From personal experience, a friend of mine wrote his MCAT after 2nd year, and did well in all of the sections except for his essay samples. He re-wrote the MCAT after his 3rd year, in August 98, did very well for himself, and is now applying for medicine in his 4th year. For him, writing the MCAT a year early was vital, as he learned that his essay skills were not up to par, and he had a year to improve them. In addition, had he written the MCAT for the 1st time in 3rd year, and flubbed that essay section, he would have had to re-write the MCAT in April of 4th year, which is extremely difficult to do. Now, he's sitting pretty in 4th year with the MCAT in his back pocket, only needing to concentrate on finishing out his degree.

Another friend wrote his MCAT after 2nd year, and did well in all the sections but Verbal Reasoning. He declined to re-write his MCAT until after he graduated, which he did in December 1998. He has decided to re-write in April 1999, and has been frantically studying to improve his Verbal Reasoning scores. His major hurdle is that he took all his Physics and Chemistry courses in his first two years on study, so he is essentially re-learning his physical sciences from scratch. Moral of the story? Do the MCAT early, and do it well, so you don't have to repeat them later. If luck deals you a bad hand, repeat your MCAT the very next year, so you minimize the "leakage" of information. Life is tough enough without making it harder on yourself.

Test Preparation and Study Materials:

I did not have access to any test prep courses, and in fact did not even know of the existence of the Kaplan's course or other such prep courses. I don't think it hurt me, but if you've got the cash, and independent learning doesn't float your boat, then by all means, sign up. However, try to find out more from people who have taken such prep courses; it never hurts to have the wheat separated from the chaff before you make a large time and money investment. I relied almost exclusively on my 1st and 2nd year knowledge and textbooks, and "The Gold Standard MCAT Text" by Dr. Brett Ferdinand.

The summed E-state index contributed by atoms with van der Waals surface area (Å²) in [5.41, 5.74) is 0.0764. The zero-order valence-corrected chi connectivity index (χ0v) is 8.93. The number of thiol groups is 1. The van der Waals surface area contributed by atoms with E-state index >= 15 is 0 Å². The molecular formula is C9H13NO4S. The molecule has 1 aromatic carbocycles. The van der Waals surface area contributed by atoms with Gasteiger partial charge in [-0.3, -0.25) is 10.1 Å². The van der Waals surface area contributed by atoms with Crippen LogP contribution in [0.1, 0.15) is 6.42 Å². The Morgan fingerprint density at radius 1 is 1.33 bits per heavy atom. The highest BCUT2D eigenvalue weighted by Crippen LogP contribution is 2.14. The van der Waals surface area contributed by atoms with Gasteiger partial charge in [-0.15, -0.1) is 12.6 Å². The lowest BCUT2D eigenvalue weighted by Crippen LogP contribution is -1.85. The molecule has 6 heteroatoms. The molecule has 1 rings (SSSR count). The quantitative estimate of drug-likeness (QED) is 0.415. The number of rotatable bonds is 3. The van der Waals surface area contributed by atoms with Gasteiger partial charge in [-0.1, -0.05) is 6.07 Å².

In my opinion, The Gold Standard is a must-have, with comprehensive review notes on all the MCAT topics including sample tests and answers. In addition, the sample questions tended to be of a slightly higher caliber than the actual MCAT, which means you study to a higher level than is really necessary. I believe this to be ideal, as you are less likely to encounter a "just where the heck did that come from?" curveball-type question.

The other MCAT prep book I bought was the ARCO Supercourse, which I would possibly use as an additional source of questions. However, I found a lot of the questions/answers in the sample tests to contain errors, and in general, I didn't feel as comfortable using it as The Gold Standard. It's definitely a tier below, in my opinion. My biggest regret is not purchasing the sample exam booklets from the AAMC. This, along with The Gold Standard are the two items I don't think you can do without. The AAMC sample exams are the only exams that you can be absolutely sure are representative of the type, and format of questions you'll be facing in the MCAT exam room. Get them, and do all of the questions, and then study the answers to find out which subjects need review.